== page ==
I Hate Sin

by Fr. Kieran Kilcommons

I hate sin. This emotion is a recent one. I really hate sin. What has precipitated this vehement movement in my heart?

I hate it that countries, while arming themselves to protect their own interests, minimize the needs of the poor and the vulnerable.

I hate it that women and children, innocent boys and girls, old men and women, are deprived of liberty and food and clothing and loved ones and the freedom to worship, all because of the need to hold on to power and control at all costs. (But I must remember, Christ is Risen.)

I hate it that in the richest societies the world has ever seen, the ones with the most resources the world has ever witnessed, the most vulnerable are dehumanized and destroyed, aborted and euthanized in the name of personal freedom and comfort.

But more truly it impacts me when I look at the face of a penitent, a beautiful penitent, (and who is not beautiful when repentant?), and see shame and feelings of worthlessness—for no reason other than that she has been taught to be ashamed of herself.

Sin stirs my Irish ire when I see a brother putting down another brother or when I see in myself reluctance to share my time with a particular person or when I see lust in myself or someone else. (But I must remember, Christ is Risen.)

I hate the power of sin that abides in the lies in our hearts saying, “I can’t trust,” or “I’m not good enough,” or, “I have no choice but to rely on me.”

Most of all I hate it when I see the beauty of the person before me lost in hurt and pain and neglect and self-condemnation, which is not from Christ. (Christ is Risen!)

But more than hating sin, I love my Lord Jesus Christ, who came to conquer death. (Christ is Risen! Truly He is Risen!)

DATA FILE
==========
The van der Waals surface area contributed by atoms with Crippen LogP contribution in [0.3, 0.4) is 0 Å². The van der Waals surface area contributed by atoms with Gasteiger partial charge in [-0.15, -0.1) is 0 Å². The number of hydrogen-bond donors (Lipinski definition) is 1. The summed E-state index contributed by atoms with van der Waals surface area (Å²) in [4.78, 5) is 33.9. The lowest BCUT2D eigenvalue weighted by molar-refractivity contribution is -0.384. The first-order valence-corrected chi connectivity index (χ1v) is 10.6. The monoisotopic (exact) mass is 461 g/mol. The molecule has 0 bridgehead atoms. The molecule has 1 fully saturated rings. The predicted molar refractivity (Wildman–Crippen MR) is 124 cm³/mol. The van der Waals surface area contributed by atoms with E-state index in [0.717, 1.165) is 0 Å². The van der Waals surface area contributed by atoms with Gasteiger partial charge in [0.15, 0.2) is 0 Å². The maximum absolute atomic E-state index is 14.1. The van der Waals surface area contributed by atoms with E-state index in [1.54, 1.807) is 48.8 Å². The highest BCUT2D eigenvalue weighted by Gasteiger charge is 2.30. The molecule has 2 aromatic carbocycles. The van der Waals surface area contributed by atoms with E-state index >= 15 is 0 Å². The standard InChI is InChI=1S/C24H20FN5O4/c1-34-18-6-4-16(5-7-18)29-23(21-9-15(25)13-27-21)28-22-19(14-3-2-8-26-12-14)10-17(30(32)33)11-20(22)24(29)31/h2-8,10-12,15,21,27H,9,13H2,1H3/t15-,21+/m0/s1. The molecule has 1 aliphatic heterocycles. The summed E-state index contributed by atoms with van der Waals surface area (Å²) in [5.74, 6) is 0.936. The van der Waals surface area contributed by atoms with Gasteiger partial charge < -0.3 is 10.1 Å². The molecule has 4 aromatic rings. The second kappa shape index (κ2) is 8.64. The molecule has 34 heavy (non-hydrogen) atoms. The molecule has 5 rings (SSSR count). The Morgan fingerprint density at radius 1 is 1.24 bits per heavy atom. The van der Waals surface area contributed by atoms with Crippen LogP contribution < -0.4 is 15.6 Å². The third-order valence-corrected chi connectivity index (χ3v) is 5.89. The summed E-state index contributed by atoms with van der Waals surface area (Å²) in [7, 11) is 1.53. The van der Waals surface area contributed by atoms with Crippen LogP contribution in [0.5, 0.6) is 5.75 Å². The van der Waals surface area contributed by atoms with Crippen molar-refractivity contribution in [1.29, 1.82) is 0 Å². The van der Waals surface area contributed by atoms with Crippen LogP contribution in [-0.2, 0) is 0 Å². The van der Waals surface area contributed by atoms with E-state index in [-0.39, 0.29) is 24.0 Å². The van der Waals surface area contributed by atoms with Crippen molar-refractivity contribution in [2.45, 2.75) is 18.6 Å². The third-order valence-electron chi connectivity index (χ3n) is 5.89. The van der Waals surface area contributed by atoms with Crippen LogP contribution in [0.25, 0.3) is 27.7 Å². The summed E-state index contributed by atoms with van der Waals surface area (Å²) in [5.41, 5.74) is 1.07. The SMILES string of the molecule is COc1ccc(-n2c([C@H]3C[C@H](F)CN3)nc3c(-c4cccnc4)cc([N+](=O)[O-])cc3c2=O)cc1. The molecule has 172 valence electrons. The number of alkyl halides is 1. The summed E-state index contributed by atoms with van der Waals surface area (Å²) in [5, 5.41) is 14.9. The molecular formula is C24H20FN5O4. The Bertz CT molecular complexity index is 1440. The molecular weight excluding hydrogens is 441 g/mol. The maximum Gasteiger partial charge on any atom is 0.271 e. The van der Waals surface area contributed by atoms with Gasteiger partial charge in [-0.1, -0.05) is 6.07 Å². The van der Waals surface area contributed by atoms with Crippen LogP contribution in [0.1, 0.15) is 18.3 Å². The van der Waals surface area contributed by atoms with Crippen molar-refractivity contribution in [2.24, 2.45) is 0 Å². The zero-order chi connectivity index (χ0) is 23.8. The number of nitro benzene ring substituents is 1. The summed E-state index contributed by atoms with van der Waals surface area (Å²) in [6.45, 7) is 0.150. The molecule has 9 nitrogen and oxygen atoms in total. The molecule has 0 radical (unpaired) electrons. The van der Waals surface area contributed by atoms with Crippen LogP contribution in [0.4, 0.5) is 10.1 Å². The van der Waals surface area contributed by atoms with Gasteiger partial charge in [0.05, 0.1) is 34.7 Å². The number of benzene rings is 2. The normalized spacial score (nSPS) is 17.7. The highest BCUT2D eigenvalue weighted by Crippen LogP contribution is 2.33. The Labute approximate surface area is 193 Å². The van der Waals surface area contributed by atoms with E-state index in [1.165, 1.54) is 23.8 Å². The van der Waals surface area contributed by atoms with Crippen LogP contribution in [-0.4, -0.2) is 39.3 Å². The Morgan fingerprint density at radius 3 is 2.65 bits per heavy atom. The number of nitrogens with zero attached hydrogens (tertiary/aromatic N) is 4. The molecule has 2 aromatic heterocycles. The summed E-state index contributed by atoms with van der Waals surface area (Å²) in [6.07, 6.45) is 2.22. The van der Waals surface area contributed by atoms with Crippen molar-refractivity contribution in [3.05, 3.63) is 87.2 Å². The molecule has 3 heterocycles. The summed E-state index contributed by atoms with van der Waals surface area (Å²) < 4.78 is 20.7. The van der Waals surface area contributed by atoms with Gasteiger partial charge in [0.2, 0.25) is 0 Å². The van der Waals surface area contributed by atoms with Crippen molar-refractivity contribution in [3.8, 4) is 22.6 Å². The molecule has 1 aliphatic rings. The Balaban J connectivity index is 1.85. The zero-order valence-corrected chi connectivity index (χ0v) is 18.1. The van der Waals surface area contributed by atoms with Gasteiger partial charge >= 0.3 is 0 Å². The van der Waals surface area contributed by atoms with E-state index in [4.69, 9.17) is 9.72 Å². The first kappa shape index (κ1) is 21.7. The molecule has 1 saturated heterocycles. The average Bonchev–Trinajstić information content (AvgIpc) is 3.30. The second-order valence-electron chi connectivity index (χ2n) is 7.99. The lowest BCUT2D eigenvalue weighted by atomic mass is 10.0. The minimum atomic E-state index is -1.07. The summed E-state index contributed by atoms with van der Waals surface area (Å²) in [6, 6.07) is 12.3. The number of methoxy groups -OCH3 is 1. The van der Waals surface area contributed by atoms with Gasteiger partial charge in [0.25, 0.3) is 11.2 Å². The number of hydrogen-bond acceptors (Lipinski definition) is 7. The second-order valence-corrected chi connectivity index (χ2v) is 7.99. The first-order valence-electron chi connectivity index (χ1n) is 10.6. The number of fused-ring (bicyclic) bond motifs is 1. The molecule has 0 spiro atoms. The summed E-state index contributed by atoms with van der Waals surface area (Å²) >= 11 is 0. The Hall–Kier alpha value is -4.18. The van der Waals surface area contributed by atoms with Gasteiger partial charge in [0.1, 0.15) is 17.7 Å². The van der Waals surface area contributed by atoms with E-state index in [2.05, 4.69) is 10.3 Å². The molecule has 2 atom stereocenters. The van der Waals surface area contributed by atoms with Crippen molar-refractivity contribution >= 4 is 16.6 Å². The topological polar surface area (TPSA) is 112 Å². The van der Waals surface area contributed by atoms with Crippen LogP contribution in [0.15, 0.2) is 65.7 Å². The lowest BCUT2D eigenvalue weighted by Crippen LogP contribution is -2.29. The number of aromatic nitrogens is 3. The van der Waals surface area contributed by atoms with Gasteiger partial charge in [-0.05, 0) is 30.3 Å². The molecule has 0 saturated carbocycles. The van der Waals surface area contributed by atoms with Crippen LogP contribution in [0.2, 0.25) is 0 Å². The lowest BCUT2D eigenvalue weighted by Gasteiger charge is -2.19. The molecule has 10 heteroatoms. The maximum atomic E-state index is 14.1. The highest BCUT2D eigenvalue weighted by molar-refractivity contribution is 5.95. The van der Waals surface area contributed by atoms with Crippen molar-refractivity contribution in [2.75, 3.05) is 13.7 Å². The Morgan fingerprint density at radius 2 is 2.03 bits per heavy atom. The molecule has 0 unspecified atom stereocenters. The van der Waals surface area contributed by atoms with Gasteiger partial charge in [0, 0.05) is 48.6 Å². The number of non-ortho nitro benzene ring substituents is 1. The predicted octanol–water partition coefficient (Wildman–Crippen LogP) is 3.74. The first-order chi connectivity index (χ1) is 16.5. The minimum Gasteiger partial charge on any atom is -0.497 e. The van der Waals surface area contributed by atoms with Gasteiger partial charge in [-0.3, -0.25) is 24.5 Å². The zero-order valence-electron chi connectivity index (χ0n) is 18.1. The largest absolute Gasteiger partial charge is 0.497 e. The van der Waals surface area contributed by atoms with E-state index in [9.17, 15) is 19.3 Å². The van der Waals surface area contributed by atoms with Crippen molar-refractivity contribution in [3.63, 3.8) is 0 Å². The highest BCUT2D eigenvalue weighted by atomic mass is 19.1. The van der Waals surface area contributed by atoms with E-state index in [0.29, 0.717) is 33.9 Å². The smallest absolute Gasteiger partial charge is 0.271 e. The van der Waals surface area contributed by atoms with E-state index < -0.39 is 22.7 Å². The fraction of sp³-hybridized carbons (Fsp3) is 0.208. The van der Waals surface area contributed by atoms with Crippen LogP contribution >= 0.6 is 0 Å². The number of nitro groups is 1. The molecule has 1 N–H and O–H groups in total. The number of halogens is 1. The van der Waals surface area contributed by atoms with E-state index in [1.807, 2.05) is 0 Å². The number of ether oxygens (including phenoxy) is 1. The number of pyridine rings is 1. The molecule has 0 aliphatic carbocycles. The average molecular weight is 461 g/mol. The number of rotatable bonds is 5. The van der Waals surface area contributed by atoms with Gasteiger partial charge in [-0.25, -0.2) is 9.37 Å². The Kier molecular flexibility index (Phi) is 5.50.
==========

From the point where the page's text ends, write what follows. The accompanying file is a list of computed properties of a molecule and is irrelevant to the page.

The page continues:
More than all this, I hope in Christ, who abides in the hearts of his beloved brothers and sisters, in Christ who makes his beloved brothers and sisters, children of his, of our Papa God.

Going past sin, encompassing it, overriding its effects is the love of Jesus Christ poured into our hearts by the Holy Spirit, who has been given to us. (Christ is Risen! Truly He is Risen!).

Jesus Christ, risen from the dead in his glorified body meets his disciples in Galilee. He meets us, he welcomes us, in that ordinary, messy, humdrum, exciting, everyday place, that place where human beings contend with one another, with themselves, and with the powers of this age.

I love it when the Galilean Sleeper wakes from the dead and we see Christ. I love it when the unbeliever awakes and sees that Jesus is right there walking with her. I can’t keep from wriggling with joy when the believer’s eyes open, and he really sees that Christ has taken away his sin.

Here is cause for rejoicing: I am in awe at the magnificence of God’s dealing with us. We set guards at our personal tombs as if to say, “None shall pass. Death is our domain. We are content with how things are—with the status quo, with persons being high and low, and so forth.”

But … (Let us remember: Christ is Risen!) God is not outdone in generosity or in power. He sets his guard at the entrance. With Christ’s angel present, our guard is down, literally down, pale, incapable, fearful, like a dead man.

Here is the real power of the Resurrection. Who can stand before this transforming power and not be transformed? Who is not galvanized by this radiance? Filled with awe and great joy, the women came quickly away from the tomb and ran to tell his disciples (Mt 28:8).

What can we do? Receive the women’s message, believe the angel’s proclamation, “He is Risen! and trust that we will meet him each day, in Galilee.

Christ is Risen! Truly He is Risen! Alleluia! Alleluia! Alleluia!